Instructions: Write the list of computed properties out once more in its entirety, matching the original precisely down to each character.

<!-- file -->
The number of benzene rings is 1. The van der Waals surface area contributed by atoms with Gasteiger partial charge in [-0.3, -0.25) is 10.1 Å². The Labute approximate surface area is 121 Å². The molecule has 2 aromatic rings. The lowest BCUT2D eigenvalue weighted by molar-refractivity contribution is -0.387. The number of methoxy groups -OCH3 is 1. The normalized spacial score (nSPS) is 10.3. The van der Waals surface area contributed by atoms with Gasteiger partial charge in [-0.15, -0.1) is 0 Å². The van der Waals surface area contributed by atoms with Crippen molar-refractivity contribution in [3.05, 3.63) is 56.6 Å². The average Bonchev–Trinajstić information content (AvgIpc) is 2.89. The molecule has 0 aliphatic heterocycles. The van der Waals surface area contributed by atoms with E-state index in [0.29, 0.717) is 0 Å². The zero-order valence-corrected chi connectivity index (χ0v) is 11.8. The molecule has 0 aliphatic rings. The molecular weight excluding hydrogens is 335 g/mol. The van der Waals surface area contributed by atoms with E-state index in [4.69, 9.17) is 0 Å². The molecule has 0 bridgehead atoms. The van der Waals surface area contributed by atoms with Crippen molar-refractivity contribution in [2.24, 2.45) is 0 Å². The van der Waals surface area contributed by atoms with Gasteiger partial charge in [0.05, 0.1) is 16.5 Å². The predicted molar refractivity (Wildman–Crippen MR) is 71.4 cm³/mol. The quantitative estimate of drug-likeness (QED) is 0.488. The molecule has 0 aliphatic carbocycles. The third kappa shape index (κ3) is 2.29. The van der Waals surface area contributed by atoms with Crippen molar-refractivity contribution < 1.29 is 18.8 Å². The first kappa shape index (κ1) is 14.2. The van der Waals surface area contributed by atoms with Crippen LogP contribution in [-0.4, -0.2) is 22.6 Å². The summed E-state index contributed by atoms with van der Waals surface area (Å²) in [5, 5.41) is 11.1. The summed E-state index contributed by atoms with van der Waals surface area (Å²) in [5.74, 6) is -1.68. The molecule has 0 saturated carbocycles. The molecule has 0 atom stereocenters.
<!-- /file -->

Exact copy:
The number of benzene rings is 1. The van der Waals surface area contributed by atoms with Gasteiger partial charge in [-0.3, -0.25) is 10.1 Å². The Labute approximate surface area is 121 Å². The molecule has 2 aromatic rings. The lowest BCUT2D eigenvalue weighted by molar-refractivity contribution is -0.387. The number of methoxy groups -OCH3 is 1. The normalized spacial score (nSPS) is 10.3. The van der Waals surface area contributed by atoms with Gasteiger partial charge in [-0.15, -0.1) is 0 Å². The van der Waals surface area contributed by atoms with Crippen molar-refractivity contribution in [3.05, 3.63) is 56.6 Å². The average Bonchev–Trinajstić information content (AvgIpc) is 2.89. The molecule has 0 aliphatic heterocycles. The van der Waals surface area contributed by atoms with E-state index in [0.29, 0.717) is 0 Å². The zero-order valence-corrected chi connectivity index (χ0v) is 11.8. The molecule has 0 aliphatic rings. The molecular weight excluding hydrogens is 335 g/mol. The van der Waals surface area contributed by atoms with E-state index in [4.69, 9.17) is 0 Å². The molecule has 0 bridgehead atoms. The van der Waals surface area contributed by atoms with Crippen molar-refractivity contribution in [2.24, 2.45) is 0 Å². The van der Waals surface area contributed by atoms with Gasteiger partial charge in [0.05, 0.1) is 16.5 Å². The predicted molar refractivity (Wildman–Crippen MR) is 71.4 cm³/mol. The quantitative estimate of drug-likeness (QED) is 0.488. The molecule has 0 aliphatic carbocycles. The third kappa shape index (κ3) is 2.29. The van der Waals surface area contributed by atoms with Crippen molar-refractivity contribution < 1.29 is 18.8 Å². The first kappa shape index (κ1) is 14.2. The van der Waals surface area contributed by atoms with Crippen LogP contribution in [-0.4, -0.2) is 22.6 Å². The summed E-state index contributed by atoms with van der Waals surface area (Å²) in [5, 5.41) is 11.1. The summed E-state index contributed by atoms with van der Waals surface area (Å²) in [5.74, 6) is -1.68. The molecule has 0 saturated carbocycles. The molecule has 0 atom stereocenters.